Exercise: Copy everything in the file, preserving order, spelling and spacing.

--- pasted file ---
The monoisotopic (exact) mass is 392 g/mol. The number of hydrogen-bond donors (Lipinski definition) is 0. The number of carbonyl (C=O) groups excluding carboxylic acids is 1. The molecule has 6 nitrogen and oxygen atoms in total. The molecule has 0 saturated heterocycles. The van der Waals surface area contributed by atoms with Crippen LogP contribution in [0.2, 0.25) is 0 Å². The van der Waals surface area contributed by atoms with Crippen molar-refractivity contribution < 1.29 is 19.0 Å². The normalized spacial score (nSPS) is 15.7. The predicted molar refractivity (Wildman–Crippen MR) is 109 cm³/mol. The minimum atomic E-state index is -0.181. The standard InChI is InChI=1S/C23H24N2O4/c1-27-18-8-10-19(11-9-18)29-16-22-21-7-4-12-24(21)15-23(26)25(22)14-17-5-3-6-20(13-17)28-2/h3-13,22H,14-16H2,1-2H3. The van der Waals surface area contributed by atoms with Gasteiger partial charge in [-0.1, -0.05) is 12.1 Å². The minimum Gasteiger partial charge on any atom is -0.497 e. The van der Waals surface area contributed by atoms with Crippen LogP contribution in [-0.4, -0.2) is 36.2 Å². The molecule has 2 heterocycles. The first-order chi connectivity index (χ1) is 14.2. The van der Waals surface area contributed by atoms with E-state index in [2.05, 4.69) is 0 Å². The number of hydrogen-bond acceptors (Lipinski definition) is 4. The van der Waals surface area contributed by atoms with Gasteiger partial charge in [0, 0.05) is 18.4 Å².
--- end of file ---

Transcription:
The monoisotopic (exact) mass is 392 g/mol. The number of hydrogen-bond donors (Lipinski definition) is 0. The number of carbonyl (C=O) groups excluding carboxylic acids is 1. The molecule has 6 nitrogen and oxygen atoms in total. The molecule has 0 saturated heterocycles. The van der Waals surface area contributed by atoms with Crippen LogP contribution in [0.2, 0.25) is 0 Å². The van der Waals surface area contributed by atoms with Crippen molar-refractivity contribution < 1.29 is 19.0 Å². The normalized spacial score (nSPS) is 15.7. The predicted molar refractivity (Wildman–Crippen MR) is 109 cm³/mol. The minimum atomic E-state index is -0.181. The standard InChI is InChI=1S/C23H24N2O4/c1-27-18-8-10-19(11-9-18)29-16-22-21-7-4-12-24(21)15-23(26)25(22)14-17-5-3-6-20(13-17)28-2/h3-13,22H,14-16H2,1-2H3. The van der Waals surface area contributed by atoms with Gasteiger partial charge in [-0.1, -0.05) is 12.1 Å². The minimum Gasteiger partial charge on any atom is -0.497 e. The van der Waals surface area contributed by atoms with Crippen LogP contribution in [-0.4, -0.2) is 36.2 Å². The molecule has 2 heterocycles. The first-order chi connectivity index (χ1) is 14.2. The van der Waals surface area contributed by atoms with E-state index in [2.05, 4.69) is 0 Å². The number of hydrogen-bond acceptors (Lipinski definition) is 4. The van der Waals surface area contributed by atoms with Gasteiger partial charge in [0, 0.05) is 18.4 Å².